Updated: March 26, 2018 at 1:35 p.m.
The School of Media and Public Affairs wants to take its students reporting outside the D.C. “bubble.”
SMPA partnered with West Virginia University’s Reed College of Media to launch a new environmental journalism program that will allow students from both schools to chronicle the economic and environmental impact of a natural gas pipeline in West Virginia this summer. Faculty and officials involved in the program said the collaboration will push students to report on an important local issue in a region that is often unfamiliar to students.
The program, which will run from May 14 to June 8, will feature three students from both schools conducting a multimedia project on the effects of the Atlantic Coast Pipeline – a 60-mile-long pipeline carrying natural gas from West Virginia to North Carolina. Although the pipeline has been opposed by Native American groups whose land will be affected, a permit to begin the project was approved earlier this year.
“Students can learn on the ground a bit about field reporting, but also reporting on communities that they’re not used to.”
SMPA Director Frank Sesno said students from both schools will first report on the political and policy issues surrounding the natural gas pipeline by speaking with experts, policymakers and advocates in D.C. That work will then inform their field reporting in West Virginia, where students will meet with business leaders, policymakers and communities near the pipeline.
“Too much of what happens in D.C. is disconnected from the realities experienced by people living in the rest of the nation,” he said in an email. “This program gets students out of the D.C. bubble in a direct, powerful and personal way to see what is actually happening outside of the nation’s capital.”
University spokesman Jason Shevrin said the program originated with SMPA’s advisory board – a volunteer group of alumni and media professionals focused on the school’s growth and development – and students wanting to learn how to cover real world issues in the current turbulent political climate.
“Our partnership provides a cross-university exchange for students at GW and WVU who will work together and approach the topic from two geographically and culturally different perspectives,” he said.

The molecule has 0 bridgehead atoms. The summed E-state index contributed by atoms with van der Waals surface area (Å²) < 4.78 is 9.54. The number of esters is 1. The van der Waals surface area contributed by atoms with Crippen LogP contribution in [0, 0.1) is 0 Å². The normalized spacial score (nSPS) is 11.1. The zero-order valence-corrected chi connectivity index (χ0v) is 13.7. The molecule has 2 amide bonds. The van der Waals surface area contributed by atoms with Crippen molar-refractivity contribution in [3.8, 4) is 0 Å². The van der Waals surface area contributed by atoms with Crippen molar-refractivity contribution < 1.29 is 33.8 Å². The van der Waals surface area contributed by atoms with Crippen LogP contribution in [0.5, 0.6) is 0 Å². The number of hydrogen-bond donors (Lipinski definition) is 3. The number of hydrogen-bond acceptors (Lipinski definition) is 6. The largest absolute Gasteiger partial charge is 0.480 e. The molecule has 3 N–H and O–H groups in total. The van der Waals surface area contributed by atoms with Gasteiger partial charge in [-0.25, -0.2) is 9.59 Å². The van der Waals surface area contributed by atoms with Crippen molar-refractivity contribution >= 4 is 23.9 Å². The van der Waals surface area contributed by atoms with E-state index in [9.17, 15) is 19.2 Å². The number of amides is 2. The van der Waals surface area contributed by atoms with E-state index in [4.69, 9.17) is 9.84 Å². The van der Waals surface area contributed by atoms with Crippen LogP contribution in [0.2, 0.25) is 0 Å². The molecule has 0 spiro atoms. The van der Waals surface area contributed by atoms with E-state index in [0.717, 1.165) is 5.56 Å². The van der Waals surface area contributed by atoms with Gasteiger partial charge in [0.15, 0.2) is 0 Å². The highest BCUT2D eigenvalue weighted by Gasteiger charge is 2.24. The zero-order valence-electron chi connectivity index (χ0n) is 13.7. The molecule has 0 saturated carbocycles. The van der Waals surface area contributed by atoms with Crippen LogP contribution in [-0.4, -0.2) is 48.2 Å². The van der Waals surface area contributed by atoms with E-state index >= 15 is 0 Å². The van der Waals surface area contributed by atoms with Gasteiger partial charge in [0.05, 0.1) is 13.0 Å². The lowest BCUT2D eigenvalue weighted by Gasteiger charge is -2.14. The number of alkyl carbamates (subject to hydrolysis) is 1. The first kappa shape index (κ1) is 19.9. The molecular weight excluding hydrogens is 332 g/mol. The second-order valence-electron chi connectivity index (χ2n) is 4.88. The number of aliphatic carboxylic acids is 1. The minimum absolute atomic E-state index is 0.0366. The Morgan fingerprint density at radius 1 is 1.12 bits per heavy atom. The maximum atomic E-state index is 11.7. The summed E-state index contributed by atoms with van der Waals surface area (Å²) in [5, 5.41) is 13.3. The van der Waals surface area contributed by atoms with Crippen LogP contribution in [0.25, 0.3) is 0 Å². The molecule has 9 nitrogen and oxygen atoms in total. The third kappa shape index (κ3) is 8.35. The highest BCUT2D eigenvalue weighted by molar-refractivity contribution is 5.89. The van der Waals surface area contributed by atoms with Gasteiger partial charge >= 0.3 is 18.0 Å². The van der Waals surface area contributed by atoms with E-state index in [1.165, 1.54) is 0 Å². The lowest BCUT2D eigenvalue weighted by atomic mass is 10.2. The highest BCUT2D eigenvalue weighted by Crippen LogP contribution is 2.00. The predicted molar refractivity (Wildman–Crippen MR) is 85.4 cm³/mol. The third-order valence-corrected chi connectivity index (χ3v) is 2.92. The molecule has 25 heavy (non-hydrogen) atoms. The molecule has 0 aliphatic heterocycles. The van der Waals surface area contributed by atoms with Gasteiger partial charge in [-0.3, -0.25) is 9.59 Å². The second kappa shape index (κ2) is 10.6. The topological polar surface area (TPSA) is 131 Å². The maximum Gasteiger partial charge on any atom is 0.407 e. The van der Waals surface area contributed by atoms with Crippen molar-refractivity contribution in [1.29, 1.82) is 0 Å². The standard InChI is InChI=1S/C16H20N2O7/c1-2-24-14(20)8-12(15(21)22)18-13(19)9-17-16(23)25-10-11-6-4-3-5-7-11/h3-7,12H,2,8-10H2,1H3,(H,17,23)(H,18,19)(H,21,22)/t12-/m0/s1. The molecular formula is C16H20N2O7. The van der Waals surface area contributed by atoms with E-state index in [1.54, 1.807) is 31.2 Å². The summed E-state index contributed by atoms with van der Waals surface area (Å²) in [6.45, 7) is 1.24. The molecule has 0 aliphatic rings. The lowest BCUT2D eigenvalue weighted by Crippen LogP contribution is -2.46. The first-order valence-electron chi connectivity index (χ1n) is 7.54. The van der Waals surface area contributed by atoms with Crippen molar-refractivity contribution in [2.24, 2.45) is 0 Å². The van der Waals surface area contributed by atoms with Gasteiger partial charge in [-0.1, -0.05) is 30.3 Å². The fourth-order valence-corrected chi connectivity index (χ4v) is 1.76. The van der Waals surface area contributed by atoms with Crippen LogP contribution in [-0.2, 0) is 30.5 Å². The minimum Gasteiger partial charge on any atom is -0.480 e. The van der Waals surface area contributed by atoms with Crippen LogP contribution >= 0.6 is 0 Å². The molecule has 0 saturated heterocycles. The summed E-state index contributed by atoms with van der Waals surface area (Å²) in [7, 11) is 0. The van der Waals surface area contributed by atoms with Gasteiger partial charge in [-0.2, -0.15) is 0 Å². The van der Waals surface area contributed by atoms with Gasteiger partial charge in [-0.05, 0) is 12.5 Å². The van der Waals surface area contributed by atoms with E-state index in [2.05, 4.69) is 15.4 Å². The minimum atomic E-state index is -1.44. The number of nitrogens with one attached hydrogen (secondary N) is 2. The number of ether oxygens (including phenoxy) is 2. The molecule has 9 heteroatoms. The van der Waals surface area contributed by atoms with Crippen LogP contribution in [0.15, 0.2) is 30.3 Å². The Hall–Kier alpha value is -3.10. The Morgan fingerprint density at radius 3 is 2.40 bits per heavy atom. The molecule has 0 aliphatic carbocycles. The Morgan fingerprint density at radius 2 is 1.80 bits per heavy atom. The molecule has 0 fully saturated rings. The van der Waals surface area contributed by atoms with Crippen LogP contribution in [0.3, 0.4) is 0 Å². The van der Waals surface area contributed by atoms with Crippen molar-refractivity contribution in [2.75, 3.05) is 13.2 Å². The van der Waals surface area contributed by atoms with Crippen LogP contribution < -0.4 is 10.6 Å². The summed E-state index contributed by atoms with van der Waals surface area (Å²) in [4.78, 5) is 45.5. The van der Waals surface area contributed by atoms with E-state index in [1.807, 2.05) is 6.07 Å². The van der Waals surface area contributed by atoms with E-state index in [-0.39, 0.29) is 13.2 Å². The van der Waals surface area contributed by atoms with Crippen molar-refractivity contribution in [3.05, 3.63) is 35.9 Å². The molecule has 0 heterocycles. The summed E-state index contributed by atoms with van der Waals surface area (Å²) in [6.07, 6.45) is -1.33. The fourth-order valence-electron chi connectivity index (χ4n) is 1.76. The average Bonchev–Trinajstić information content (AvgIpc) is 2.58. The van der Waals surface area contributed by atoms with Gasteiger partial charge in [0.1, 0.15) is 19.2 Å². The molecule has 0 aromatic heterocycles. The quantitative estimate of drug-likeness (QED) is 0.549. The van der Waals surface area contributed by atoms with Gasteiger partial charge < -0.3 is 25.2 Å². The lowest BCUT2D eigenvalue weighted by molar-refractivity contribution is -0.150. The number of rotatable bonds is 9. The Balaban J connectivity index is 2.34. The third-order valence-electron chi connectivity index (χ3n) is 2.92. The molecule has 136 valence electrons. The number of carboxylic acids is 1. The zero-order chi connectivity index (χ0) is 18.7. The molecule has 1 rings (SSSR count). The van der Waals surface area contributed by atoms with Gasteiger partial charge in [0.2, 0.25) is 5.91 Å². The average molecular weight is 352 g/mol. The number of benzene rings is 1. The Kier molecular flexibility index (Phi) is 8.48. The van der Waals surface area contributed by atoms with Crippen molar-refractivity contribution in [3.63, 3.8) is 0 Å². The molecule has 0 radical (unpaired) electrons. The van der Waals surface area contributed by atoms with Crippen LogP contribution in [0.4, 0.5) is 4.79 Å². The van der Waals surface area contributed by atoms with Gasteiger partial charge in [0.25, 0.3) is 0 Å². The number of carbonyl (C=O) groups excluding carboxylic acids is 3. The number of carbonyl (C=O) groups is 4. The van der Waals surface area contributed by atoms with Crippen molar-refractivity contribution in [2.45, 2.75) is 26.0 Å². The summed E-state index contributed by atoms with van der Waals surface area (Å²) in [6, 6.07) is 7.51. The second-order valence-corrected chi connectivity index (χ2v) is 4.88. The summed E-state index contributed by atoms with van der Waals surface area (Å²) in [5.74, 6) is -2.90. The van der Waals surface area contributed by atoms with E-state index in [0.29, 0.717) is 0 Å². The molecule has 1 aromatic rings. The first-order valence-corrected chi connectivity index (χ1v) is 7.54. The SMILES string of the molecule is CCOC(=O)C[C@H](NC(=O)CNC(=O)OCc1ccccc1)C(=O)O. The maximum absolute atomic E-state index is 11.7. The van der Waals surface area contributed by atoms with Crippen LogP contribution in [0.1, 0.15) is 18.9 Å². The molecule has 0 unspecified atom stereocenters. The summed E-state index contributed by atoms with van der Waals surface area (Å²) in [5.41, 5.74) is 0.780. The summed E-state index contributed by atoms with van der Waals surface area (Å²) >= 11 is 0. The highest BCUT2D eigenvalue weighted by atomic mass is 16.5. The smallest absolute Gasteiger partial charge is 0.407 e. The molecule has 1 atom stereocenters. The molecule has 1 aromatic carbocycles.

The project was funded by a $40,000 donation from Scott Widmeyer, the chair of SMPA’s National Council, Shevrin said.
Jonathan Ebinger, an SMPA lecturer and director of the GW portion of the program, said the project is designed to be similar to an intensive internship because it requires venturing out of the classroom to conduct on-the-ground reporting.
Students will be responsible for collectively creating about six news video packages related to research they will conduct about the impact the natural gas industry has on the local job market and economy and how the pipeline construction will affect water quality and environmental and safety deregulation in the U.S.
The news packages will be spread across media outlets and environmental journalism platforms, including 100 Days in Appalachia – a media project started by WVU’s Reed College of Media – SMPA’s PlanetForward.org, West Virginia Public Broadcasting and the West Virginia Press Association.
“Students can learn on the ground a bit about field reporting, but also reporting on communities that they’re not used to,” Ebinger said.
Prior to interviewing D.C. experts and officials, students will first spend a week on West Virginia University’s campus in May to develop their stories. Participants will receive a stipend for food, transportation and housing while in West Virginia and on-campus housing at GW if needed. Officials did not specify the amount of the stipend.
The program, which is not for credit, was advertised in the SMPA newsletter beginning in February. Applicants submitted a 500-word essay centered on their interest in environmental journalism and any relevant reporting and production skills before the March 1 deadline. Three SMPA applicants were already selected to participate in the program, Ebinger said.
“Being in a place and immersing yourself in the story of the place are two different things.”
“This collaboration gives students the freedom to experiment with different mediums, tell underreported stories and to break down borders by covering stories from both D.C. and West Virginia,” he said.
He said those involved in the program will learn how to use text, audio and video to tell a compelling story and gain insight into how different journalism schools operate.
“Being in a place and immersing yourself in the story of the place are two different things,” he said. “We’re not going to be parachuting in and doing this story for a day or two.”
Emily Corio, a teaching associate professor at the Reed College of Media and a faculty adviser on the project, said students will gather audio and record 360-degree video to tell stories along the pipeline’s path.
“This project provides students with an incredible experiential learning opportunity in journalism and allows them to be innovative in their storytelling,” she said.
Liz Konneker contributed reporting.